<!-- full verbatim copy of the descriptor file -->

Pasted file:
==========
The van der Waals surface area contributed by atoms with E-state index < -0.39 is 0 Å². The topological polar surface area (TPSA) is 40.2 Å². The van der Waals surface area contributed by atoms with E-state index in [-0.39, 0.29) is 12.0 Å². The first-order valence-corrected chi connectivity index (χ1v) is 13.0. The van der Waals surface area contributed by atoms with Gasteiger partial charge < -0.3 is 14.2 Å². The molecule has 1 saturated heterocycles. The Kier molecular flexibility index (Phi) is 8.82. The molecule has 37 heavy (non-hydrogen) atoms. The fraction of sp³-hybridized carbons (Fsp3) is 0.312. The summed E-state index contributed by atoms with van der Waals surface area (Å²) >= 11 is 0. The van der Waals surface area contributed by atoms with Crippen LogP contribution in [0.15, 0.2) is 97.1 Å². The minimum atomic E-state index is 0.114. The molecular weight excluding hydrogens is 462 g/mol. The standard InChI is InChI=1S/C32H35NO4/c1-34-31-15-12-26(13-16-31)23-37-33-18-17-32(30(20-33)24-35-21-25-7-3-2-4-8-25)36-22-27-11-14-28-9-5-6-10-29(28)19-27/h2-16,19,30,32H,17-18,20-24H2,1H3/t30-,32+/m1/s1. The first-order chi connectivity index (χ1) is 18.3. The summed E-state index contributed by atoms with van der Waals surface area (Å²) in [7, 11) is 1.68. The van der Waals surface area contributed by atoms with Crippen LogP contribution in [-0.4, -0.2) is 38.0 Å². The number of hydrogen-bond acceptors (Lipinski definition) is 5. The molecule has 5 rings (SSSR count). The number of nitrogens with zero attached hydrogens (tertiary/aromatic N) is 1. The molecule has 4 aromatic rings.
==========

The van der Waals surface area contributed by atoms with E-state index < -0.39 is 0 Å². The topological polar surface area (TPSA) is 40.2 Å². The van der Waals surface area contributed by atoms with E-state index in [-0.39, 0.29) is 12.0 Å². The first-order valence-corrected chi connectivity index (χ1v) is 13.0. The van der Waals surface area contributed by atoms with Gasteiger partial charge < -0.3 is 14.2 Å². The molecule has 1 saturated heterocycles. The Kier molecular flexibility index (Phi) is 8.82. The molecule has 37 heavy (non-hydrogen) atoms. The fraction of sp³-hybridized carbons (Fsp3) is 0.312. The summed E-state index contributed by atoms with van der Waals surface area (Å²) >= 11 is 0. The van der Waals surface area contributed by atoms with Crippen LogP contribution in [0.15, 0.2) is 97.1 Å². The minimum atomic E-state index is 0.114. The molecular weight excluding hydrogens is 462 g/mol. The standard InChI is InChI=1S/C32H35NO4/c1-34-31-15-12-26(13-16-31)23-37-33-18-17-32(30(20-33)24-35-21-25-7-3-2-4-8-25)36-22-27-11-14-28-9-5-6-10-29(28)19-27/h2-16,19,30,32H,17-18,20-24H2,1H3/t30-,32+/m1/s1. The first-order chi connectivity index (χ1) is 18.3. The summed E-state index contributed by atoms with van der Waals surface area (Å²) in [7, 11) is 1.68. The van der Waals surface area contributed by atoms with Crippen LogP contribution in [-0.4, -0.2) is 38.0 Å². The number of hydrogen-bond acceptors (Lipinski definition) is 5. The molecule has 5 rings (SSSR count). The number of nitrogens with zero attached hydrogens (tertiary/aromatic N) is 1. The molecule has 4 aromatic rings.